Aotearoa's eight wealthiest iwi boosted their assets by about $700 million over the past two years, but the returns they earned on those assets have been less spectacular.
The TDB Advisory Iwi Investment Report 2019 shows the richest iwi have assets of $5.5b, up on 2017's $4.8b. In total, about 75 iwi now have assets of about $9.2b, up on the previous year's $9b.
But percentage growth has been in the single figures lately, partly because of the global slowdown and also the quieter New Zealand property market.
None of the eight wealthiest iwi achieved TDB's benchmark of 10 per cent, the report says. The best performer was Raukawa in the central North Island, which made 7.5 per cent, followed by Waikato-Tainui with 6.8 per cent and Tūhoe with 5.8 per cent. In contrast, NZX50 shares generated strong returns of 19.6 per cent on average last year.
A conservative investment approach, undiversified portfolios, low gearing and heavy exposure to a geographically concentrated asset base are all cited in the report, which notes that the iwi which settled early have better returns. Three iwi have no debt: Ngāpuhi, Raukawa and Tūhoe.
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"Overall, 2019 was not a strong year for the eight iwi covered in this report, with none of the iwi achieving our benchmark 10% return for the year. Four of the iwi (Ngāti Whātua Ōrākei, Raukawa, Tūhoe and Waikato-Tainui) reported returns of 5 per cent or higher, while two iwi, Ngāi Tahu and Ngāti Awa, only just achieved a positive return for the year," TDB says.
Measured from 2013 to 2019, Auckland's Ngāti Whātua Ōrākei performed best, returning 13 per cent a year, followed by Ngāi Tahu with 10 per cent and Raukawa on 8 per cent.
The iwi were strongly exposed to primary industries - fishing, forestry and farming - and 2019 was notable for increased volatility in world markets, due to global trade tensions, TDB notes. Interest rates also fell to record lows "and 2019 also saw a slowdown of the New Zealand property market".
The iwi have relatively low debt levels. The most highly geared is Ngāti Whātua, with an 18 per cent debt-to-capital ratio, followed by Ngāi Tahu at 13 per cent, Ngāti Awa at 12 per cent and Waikato-Tainui at 10 per cent.
Ngāi Tahu, the South Island iwi, increased its borrowings by $48.5m in 2019 so its debt-to-capital ratio rose to 13 per cent, higher than many other iwi, which traditionally have little debt. But it made zero return on assets in 2019, reflecting rising operating expenditure, losses on non-current assets, notably Oha Honey, and a big loss on the revaluation of property, plant and equipment, TDB says.
Northland's Ngāpuhi is yet to settle its Treaty claim, with negotiations still under way. It has 67 per cent of its assets in cash and term deposits, fisheries settlement quota and Moana NZ income shares, TDB notes. Historically, the iwi has taken a passive investment strategy and has taken steps in recent years to cut risk.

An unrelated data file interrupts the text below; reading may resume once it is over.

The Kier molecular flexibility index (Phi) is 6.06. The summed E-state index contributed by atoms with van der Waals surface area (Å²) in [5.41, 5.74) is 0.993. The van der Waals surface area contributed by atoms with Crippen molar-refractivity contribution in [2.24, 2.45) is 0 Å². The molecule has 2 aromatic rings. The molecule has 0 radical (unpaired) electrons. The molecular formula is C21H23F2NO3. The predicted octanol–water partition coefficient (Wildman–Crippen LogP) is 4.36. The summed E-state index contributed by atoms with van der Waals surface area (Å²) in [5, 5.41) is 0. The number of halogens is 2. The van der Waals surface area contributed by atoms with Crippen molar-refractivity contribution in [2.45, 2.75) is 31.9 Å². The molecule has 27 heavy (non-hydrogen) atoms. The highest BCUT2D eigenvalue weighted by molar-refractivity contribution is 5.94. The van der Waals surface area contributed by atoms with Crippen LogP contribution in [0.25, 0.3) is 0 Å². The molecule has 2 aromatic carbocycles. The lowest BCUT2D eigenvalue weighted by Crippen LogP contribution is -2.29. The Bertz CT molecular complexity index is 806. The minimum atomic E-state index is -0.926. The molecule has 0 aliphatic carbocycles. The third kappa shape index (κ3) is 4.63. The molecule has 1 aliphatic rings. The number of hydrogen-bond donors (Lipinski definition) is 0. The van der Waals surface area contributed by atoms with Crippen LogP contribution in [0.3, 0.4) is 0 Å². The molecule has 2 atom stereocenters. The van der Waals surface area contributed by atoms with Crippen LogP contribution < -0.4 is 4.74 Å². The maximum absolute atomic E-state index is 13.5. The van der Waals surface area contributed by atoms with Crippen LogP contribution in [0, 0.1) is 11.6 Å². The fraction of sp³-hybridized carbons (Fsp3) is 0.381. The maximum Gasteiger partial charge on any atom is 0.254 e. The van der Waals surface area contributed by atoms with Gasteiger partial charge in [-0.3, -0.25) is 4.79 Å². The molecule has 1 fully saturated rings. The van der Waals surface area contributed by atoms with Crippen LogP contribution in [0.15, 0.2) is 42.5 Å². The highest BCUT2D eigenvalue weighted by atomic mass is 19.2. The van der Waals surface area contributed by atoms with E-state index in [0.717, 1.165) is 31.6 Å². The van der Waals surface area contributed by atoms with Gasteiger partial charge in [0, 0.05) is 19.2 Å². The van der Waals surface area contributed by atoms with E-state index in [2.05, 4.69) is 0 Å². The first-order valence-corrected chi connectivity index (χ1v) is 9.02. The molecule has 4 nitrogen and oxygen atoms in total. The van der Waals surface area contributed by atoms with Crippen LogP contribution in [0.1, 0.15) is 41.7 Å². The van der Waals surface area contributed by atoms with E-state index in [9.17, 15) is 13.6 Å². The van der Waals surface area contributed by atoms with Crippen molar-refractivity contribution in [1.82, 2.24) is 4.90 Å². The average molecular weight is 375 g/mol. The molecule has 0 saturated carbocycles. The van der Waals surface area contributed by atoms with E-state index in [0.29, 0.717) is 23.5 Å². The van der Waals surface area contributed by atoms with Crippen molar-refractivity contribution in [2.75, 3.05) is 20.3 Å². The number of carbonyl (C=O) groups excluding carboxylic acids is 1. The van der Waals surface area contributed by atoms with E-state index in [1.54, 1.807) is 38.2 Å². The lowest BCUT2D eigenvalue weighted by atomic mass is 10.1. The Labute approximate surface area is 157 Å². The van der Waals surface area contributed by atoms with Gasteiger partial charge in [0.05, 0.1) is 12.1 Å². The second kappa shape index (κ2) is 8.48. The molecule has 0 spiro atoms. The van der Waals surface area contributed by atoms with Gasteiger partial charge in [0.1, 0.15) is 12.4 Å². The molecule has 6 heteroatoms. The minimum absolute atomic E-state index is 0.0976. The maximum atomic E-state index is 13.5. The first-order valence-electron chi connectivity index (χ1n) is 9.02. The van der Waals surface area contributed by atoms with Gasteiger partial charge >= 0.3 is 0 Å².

The Whaakari/White Island tragedy on December 9 came after the investment reporting period for the eastern Bay of Plenty iwi, TDB notes, saying it holds 22 per cent of its assets in financial investments, including listed shares, unlisted shares in Direct Capital IV, Pencarrow Bridge Fund and investment in Iwi Collective Orchards.
The East Cape iwi has nearly all its financial assets in shares in listed and unlisted companies. Management is outsourced to fund managers. About 60 per cent is in growth assets and 40 per cent in income assets. The largest proportions are managed by AMP Capital, BlackRock Investment Management and Devon Funds Management.
Ngāti Whātua Ōrākei
This iwi of Tāmaki Makaurau owns Quay Park in the Auckland CBD, with 29 ground leases including the Spark Arena, Countdown supermarket, apartment blocks and offices, as well as 28ha of North Shore land it bought from the Crown to settle. It continues to focus on property development, with construction in progress at the Hillary site at Belmont on the North Shore. The joint venture with Fletcher at Moire Rd in Massey is also under construction and it plans to complete a nursery development in Pourewa in eastern Auckland.
The south Waikato iwi holds about a third of its assets in managed funds with six providers, but that is reducing in favour of direct asset ownership. With five other central North Island iwi entities, it holds a direct investment in Kākano Investments, giving it a small stake in Kaingaroa Timberlands. Its interest in Kākano is worth $36m and provided a dividend of $2.3m in 2019 as well as a one-off special dividend of $4m. It also has direct investments in the dairy sector, owning 45 per cent of Ranginui Station, a 3300 cow dairy and pastoral operation.
The Te Urewera iwi's assets are 45 per cent in managed funds in global shares, term deposits, New Zealand bonds, global bonds and Australian shares. It has $174m invested in these funds with three managers, earning a realised income of $5.8m in 2019. It withdrew $18m in the year. Forestry accounts for 29 per cent of assets.
This Hamilton-headquartered iwi has invested primarily in property in the past 16 years but has lately made steps to diversify, selling half of its largest property investment, The Base shopping centre, in 2016. That money went into share purchases and was also used to reduce debt. It owns farms and forests and has investments in Waikato Milking Systems and Go Bus. It wholly owns Novotel and IBIS hotels in Hamilton and half the Novotel Auckland Airport Hotel with Auckland Airport. It is building a new 300-bedroom, five-star Pullman by the existing airport Novotel in Auckland.